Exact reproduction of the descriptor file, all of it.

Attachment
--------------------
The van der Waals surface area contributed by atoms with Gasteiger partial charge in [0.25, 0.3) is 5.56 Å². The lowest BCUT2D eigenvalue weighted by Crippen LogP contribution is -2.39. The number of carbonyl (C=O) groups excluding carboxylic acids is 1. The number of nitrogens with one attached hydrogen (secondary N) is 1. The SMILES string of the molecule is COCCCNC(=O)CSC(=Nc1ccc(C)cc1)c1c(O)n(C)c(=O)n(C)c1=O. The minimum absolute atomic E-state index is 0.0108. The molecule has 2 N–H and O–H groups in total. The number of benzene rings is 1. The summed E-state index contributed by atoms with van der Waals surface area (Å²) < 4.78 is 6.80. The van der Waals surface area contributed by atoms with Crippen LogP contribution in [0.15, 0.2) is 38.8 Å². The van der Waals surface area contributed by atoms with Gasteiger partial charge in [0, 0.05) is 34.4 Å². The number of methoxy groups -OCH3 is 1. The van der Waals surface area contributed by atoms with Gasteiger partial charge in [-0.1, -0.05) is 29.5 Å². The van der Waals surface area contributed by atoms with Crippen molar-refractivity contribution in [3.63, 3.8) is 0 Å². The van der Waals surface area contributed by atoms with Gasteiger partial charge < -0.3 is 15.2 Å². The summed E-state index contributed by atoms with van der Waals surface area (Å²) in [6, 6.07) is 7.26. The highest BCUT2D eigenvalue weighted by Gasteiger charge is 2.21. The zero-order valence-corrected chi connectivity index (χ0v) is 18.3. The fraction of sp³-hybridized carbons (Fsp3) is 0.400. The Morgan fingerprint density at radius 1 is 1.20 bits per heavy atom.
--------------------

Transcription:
The van der Waals surface area contributed by atoms with Gasteiger partial charge in [0.25, 0.3) is 5.56 Å². The lowest BCUT2D eigenvalue weighted by Crippen LogP contribution is -2.39. The number of carbonyl (C=O) groups excluding carboxylic acids is 1. The number of nitrogens with one attached hydrogen (secondary N) is 1. The SMILES string of the molecule is COCCCNC(=O)CSC(=Nc1ccc(C)cc1)c1c(O)n(C)c(=O)n(C)c1=O. The minimum absolute atomic E-state index is 0.0108. The molecule has 2 N–H and O–H groups in total. The number of benzene rings is 1. The summed E-state index contributed by atoms with van der Waals surface area (Å²) < 4.78 is 6.80. The van der Waals surface area contributed by atoms with Crippen LogP contribution in [0.15, 0.2) is 38.8 Å². The van der Waals surface area contributed by atoms with Gasteiger partial charge in [0, 0.05) is 34.4 Å². The number of methoxy groups -OCH3 is 1. The van der Waals surface area contributed by atoms with Gasteiger partial charge in [-0.1, -0.05) is 29.5 Å². The van der Waals surface area contributed by atoms with Crippen molar-refractivity contribution in [3.63, 3.8) is 0 Å². The van der Waals surface area contributed by atoms with Gasteiger partial charge < -0.3 is 15.2 Å². The summed E-state index contributed by atoms with van der Waals surface area (Å²) in [6, 6.07) is 7.26. The highest BCUT2D eigenvalue weighted by Gasteiger charge is 2.21. The zero-order valence-corrected chi connectivity index (χ0v) is 18.3. The fraction of sp³-hybridized carbons (Fsp3) is 0.400. The Morgan fingerprint density at radius 1 is 1.20 bits per heavy atom.